Fifth, Wyclif viewed Scripture as a mirror of metaphysical truth. In a sense, it would seem that Scripture could be validated apart from faith in its statements, but Wyclif never goes this far in his alleged anti-fideism. Instead, he seems to promote the view that Scripture is the best judge of Scripture. Tresko raises the possibility that Wyclif’s understanding of Scripture would be out of step with those of a more conservative orthodoxy. Noting that Wyclif did not place the supreme locus of Scripture within the hide-bound text communicated in artificial signs, Tresko assumes that Wyclif’s foray into speculation about the ontology of Scripture might “be unrecognizable and perhaps even monstrous to those who now like to honour his name.”20 It does not take much of an imagination to think that Tresko links those “who now like to honour his name” to the fundamentalism which he mentions, as having been attached, rather erroneously, to Wyclif’s views by Robson.21 To be sure, many may be uncomfortable with Wyclif’s speculation about the ontology of Scripture; but none would deny the fact that it was the way, and perhaps the only way, that Wyclif could attach as closely as possible the truth of God to the written book we call the Bible within the framework of the Platonic-Augustinian tradition.
In the Platonic tradition, nothing in the visible realm identically corresponds to the transcendent realm of truth and the universals. At best, this world is only a shadow or a reflection of the truth of the transcendent realm. The cosmos exists as a tiered universe, in which nothing moves easily between tiers. Within this context, Wyclif’s explanation of the written Scriptures gives the written Word the highest possible place within this transient created order. Interestingly enough, while quoting the Wisdom of Solomon (7:26), Wyclif makes this remark: “The truth is present there more permanently, because it is eternal and indelible, a book so majestic because it is ‘the radiance of the eternal light, the flawless mirror.’”22 Earlier in the paragraph Wyclif gives his reasons for viewing the written word in such a manner. By Wyclif’s reckoning, if the Truth of God were contained only in the written manuscripts or subsequent copies, “then all Holy Scripture could be damaged by a leather-worker, authorized by a scribe, torn apart by a dog, and corrected by a buffoon.”23 The written Word was Holy Scripture in the equivocal sense just as a picture of a man is identified with the man because in bears his resemblance.24 This did not undercut the written Word’s veracity or faithfulness but, as Robson observes, preserved the written Word as the very emanation of God based upon Truth that existed before its writing in time and space.25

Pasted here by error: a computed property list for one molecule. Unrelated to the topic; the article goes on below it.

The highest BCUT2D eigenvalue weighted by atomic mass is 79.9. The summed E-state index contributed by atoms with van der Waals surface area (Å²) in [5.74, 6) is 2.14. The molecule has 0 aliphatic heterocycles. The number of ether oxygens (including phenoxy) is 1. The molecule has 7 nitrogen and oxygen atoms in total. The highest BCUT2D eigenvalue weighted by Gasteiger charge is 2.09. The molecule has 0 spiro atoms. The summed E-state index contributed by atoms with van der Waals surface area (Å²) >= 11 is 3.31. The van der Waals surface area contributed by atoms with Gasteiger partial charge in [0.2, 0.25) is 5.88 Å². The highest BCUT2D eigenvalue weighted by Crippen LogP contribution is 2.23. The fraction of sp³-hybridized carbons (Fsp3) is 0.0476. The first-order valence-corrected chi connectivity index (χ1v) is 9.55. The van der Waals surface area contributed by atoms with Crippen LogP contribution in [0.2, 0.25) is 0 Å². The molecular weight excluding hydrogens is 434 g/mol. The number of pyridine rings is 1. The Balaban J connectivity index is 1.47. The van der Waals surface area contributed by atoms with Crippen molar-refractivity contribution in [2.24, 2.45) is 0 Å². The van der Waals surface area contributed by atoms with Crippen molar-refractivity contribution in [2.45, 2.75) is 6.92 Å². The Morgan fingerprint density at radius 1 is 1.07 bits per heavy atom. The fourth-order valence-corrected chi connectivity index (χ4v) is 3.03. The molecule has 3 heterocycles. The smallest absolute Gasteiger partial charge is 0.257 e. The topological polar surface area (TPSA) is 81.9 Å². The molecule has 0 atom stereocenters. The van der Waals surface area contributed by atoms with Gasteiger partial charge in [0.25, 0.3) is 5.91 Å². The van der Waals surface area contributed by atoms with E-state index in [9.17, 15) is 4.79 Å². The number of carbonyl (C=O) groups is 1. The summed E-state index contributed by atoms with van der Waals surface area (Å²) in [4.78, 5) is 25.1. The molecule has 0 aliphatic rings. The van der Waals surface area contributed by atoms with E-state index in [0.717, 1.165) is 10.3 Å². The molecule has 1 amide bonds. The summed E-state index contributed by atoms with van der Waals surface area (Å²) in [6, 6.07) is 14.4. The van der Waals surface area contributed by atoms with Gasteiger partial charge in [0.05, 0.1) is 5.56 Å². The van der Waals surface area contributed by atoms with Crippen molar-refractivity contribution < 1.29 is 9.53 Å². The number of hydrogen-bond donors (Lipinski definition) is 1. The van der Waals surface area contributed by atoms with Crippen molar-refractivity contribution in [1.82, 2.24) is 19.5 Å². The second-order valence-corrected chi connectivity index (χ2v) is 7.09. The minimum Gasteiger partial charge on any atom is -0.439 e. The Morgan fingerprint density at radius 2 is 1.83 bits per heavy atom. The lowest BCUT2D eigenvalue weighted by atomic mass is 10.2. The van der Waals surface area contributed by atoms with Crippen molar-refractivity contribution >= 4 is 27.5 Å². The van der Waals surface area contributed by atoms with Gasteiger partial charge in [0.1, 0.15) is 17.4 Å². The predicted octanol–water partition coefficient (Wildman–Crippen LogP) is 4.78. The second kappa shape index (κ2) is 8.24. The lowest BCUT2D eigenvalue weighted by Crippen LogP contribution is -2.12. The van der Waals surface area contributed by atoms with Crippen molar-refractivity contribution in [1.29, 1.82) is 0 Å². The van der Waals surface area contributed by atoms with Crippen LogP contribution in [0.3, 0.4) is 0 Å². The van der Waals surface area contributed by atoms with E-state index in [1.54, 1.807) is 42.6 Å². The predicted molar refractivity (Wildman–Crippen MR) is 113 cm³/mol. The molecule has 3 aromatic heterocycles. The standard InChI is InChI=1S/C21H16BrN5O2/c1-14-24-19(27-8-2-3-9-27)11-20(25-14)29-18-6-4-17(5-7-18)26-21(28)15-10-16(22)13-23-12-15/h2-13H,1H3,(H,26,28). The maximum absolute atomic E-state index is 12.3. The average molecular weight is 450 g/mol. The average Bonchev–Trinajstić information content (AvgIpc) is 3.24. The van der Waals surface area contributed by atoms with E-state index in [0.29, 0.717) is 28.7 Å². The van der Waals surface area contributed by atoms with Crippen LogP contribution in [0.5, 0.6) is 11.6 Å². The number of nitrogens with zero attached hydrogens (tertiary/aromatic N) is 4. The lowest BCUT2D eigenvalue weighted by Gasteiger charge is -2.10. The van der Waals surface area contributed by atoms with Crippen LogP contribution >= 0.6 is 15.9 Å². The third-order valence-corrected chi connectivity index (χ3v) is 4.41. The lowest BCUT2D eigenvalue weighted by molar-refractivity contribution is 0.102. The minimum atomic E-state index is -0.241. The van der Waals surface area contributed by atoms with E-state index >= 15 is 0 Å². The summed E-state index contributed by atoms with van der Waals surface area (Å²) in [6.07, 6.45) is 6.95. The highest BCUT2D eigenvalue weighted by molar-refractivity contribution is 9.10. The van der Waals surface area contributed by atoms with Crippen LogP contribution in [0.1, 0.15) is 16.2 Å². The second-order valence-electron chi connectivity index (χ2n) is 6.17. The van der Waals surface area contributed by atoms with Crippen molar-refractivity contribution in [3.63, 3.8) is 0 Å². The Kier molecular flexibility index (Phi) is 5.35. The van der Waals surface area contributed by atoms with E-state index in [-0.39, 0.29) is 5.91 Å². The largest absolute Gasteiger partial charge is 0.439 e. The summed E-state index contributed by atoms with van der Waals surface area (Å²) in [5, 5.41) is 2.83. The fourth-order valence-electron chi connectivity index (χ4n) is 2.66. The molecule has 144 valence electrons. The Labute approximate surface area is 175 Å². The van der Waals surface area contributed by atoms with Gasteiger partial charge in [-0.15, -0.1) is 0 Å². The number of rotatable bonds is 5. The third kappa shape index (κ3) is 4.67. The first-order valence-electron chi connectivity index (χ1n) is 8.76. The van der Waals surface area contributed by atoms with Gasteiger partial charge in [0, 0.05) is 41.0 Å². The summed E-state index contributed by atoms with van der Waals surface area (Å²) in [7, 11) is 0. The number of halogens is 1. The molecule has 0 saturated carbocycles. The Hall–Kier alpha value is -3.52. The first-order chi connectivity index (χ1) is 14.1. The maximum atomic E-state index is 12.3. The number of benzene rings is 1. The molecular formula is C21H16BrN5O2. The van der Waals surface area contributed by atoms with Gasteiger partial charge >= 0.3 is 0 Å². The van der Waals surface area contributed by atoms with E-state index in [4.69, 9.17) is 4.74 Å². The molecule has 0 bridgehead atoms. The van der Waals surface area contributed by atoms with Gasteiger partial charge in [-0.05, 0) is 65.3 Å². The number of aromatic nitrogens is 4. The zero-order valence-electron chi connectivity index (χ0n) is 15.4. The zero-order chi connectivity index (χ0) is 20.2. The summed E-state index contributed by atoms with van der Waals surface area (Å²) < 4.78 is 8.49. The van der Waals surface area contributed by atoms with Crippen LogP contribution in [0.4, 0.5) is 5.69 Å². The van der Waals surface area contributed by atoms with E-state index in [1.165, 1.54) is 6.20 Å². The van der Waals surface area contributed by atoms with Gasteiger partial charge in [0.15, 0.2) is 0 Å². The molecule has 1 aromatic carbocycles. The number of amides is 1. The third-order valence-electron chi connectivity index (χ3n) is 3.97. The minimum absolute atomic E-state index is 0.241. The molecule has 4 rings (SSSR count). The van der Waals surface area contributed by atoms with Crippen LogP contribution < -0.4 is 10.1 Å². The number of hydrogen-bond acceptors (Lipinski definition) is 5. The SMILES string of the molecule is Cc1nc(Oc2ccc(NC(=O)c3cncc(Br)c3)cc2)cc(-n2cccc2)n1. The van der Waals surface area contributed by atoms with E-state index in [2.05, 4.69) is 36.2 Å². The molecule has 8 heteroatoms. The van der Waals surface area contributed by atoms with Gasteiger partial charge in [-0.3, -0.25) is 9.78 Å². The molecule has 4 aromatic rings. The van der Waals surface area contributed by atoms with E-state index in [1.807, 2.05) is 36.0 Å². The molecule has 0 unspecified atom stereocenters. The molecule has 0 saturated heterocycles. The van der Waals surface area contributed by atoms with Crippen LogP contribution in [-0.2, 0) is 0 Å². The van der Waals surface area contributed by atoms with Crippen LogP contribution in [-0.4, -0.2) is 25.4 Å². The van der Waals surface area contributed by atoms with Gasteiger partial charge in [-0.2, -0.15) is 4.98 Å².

These five characteristics lend some description to Wyclif’s hermeneutic. It cannot be emphasized enough, however, that his hermeneutical method did not preserve him from straining the text. His rather vague idea about the locus of truth allowed him to explicate the truth of one passage of Scripture with another passage Scripture without any significantly explicit connection. Sometimes the truth is not even connected to a concrete portion of Scripture. In this way, Wyclif is able to interpret allegory upon allegory as in Judges 9:8-15:
When a doctor digs more deeply into Scripture, which appears so barren, and presses beyond some small aspect of the signified sense, he will find hidden with it the mystical sense concerning the state of the universal Church. In this way the trees are understood to be the baser members of the human race who, on account of their own bestial servitude, subject as they are to their own passions, crave secular power over their fellow man.26
With this example Wyclif appears unable to extricate himself from his own historical situation. Indeed, Wyclif almost seems to give creedence to his own version of a reader-response hermeneutic.
1. Wyclif, On the Truth of Sacred Scripture, 41.
2. Ibid., 43.
3. Ibid., 65.
4. Ibid., 101.
5. Ibid., 93.
6. Ibid., 97.
7. Ibid., 99.
8. Ibid., 99–100.
9. Ibid., 104.
10. Ibid., 156.
11. Ibid., 61–62.
12. Ibid., 304.
13. Ibid., 114.
14. Ibid., 115–16.
15. Smalley, “The Bible and Eternity,” 75.
16. Wyclif, On the Truth of Sacred Scripture, 200.
18. Ibid., 145.
19. Wyclif, On the Truth of Sacred Scripture, 116Wyclif here cites Augustine, De doctrina christiana, I.37.41.
20. Tresko, “John Wyclif’s Metaphisics of Scriptural Integrity,” 153.
21. Ibid., 155.
22. Wyclif, On the Truth of Sacred Scripture, 100.
23. Ibid., 99.
25. Robson, Wyclif and the Oxford Schools, 146, 163.
26. Wyclif, On the Truth of Sacred Scripture, 77.